My solution: I stopped rationalizing and asked myself why I was really overeating.

Sometimes, you’ll want to eat crap. And too much of it. That’s normal.

But instead of falling back on the tired victim-of-circumstance narrative, take the opportunity to ask yourself what’s really going on.

Are you bored? Stressed? Sad? Happy?

Do this over and over and over, and you’ll start to see some patterns. That’s your pot of gold. That’s your opportunity to change overeating behavior — and do something else to address those emotions instead of bingeing.


For full article by Krista Scott-Dixon visit

The Last Fitness Frontier: Chronotyping


This is an excerpt from Life, Awakened – a series of articles that promote harnessing the power of sleep for those in pursuit of an active, healthy lifestyle.


“You’ve found the workouts that work best for you. You’ve pinpointed your perfect eating plan. But if you haven’t identified your chronotype to optimize your health and fitness, you may be missing an important piece of the puzzle.

“Your chronotype is your genetically pre-determined sleep schedule,” explains sleep expert Michael Breus, M.D., author of The Power of When. “By knowing your chronotype, you know your personal natural hormone schedule. Being aware of when your hormones are at the right level for a particular activity (i.e. workouts) will give you a significant advantage.”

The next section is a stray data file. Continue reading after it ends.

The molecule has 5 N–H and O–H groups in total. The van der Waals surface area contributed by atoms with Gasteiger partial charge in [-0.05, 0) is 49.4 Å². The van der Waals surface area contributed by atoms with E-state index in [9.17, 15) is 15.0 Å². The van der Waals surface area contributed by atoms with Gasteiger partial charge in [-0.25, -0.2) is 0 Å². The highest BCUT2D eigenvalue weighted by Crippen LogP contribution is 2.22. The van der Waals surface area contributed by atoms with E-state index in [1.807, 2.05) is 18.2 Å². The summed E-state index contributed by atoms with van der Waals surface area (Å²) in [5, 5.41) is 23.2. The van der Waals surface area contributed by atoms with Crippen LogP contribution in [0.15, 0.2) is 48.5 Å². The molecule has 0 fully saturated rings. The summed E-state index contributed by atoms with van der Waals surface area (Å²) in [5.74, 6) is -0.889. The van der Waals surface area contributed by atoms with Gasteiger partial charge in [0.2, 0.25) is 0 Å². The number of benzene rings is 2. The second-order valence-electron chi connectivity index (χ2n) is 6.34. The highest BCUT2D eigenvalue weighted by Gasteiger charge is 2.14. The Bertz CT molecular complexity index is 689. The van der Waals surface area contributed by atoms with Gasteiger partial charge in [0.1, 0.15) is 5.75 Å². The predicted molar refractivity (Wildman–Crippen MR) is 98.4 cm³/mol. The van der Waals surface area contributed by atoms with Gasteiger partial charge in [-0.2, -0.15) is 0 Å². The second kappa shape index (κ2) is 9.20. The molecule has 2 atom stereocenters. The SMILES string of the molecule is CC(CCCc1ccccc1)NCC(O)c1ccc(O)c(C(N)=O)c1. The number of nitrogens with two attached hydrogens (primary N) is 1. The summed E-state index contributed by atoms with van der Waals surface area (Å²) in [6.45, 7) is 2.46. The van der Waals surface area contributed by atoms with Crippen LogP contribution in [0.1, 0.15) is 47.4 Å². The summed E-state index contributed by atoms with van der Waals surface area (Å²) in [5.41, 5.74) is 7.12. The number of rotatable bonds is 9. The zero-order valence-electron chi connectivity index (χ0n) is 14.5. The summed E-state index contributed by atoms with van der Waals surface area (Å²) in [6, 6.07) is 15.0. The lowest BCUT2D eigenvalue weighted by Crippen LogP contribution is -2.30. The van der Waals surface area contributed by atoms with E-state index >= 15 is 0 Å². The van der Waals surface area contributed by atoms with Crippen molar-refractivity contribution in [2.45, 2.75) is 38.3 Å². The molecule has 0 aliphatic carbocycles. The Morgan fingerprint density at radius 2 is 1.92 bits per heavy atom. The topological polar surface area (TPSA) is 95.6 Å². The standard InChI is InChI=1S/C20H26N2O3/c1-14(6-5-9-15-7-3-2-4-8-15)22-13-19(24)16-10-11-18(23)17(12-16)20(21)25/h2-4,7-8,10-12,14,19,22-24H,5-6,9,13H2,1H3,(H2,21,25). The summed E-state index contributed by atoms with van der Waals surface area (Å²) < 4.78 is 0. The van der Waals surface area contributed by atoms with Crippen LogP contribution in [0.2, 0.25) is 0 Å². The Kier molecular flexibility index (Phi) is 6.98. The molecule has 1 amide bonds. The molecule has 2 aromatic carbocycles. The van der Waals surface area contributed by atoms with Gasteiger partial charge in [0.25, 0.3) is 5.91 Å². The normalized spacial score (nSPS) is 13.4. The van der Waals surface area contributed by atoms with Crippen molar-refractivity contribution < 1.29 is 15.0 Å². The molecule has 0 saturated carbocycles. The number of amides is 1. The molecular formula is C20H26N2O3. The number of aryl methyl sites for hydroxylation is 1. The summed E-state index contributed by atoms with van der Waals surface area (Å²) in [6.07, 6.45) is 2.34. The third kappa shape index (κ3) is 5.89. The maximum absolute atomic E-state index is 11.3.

Joseph Geraghty, a Tier X manager at Equinox Sports Club Los Angeles, agrees. Determining your ideal time to sleep and exercise will make you most productive in all aspects of your life.

Indeed, this October three scientists—Jeffrey C. Hall, Ph.D., Michael Rosbash, Ph.D., and Michael Young, Ph.D.—were awarded the Nobel Prize in Physiology or Medicine for their work on the body’s circadian rhythm, which controls biological clocks that govern eating behavior, metabolism, and, of course, sleep. Using fruit flies (which are known to have similar circadian rhythms to humans), the team of researchers discovered the clocks’ molecular mechanism. “We found that when we manipulate sleep artificially, if we induced it in some cases by tightly regulating their circadian clocks, we could extend sleep and life span in those flies.” In other words, the scientists were able to understand how our biological clocks regulate all of our behaviors, particularly sleep.”

How to Identify Your Chronotype

Your chronotype is determined by the PER3 gene (which stands for period circadian clocks 3) and new research shows that it varies widely among people and even changes a bit throughout your life. And while scientists used to think there were just morning or evening types, recent research has found that there are actually four chronotype categories. Most people should have a good idea of which category they fall into simply by identifying with the following patterns. (If you’re not sure, though, you can head to your doctor or try an at-home test you can mail in for a full analysis. “Your chronotype can be determined with blood or saliva analysis,” notes Breus.)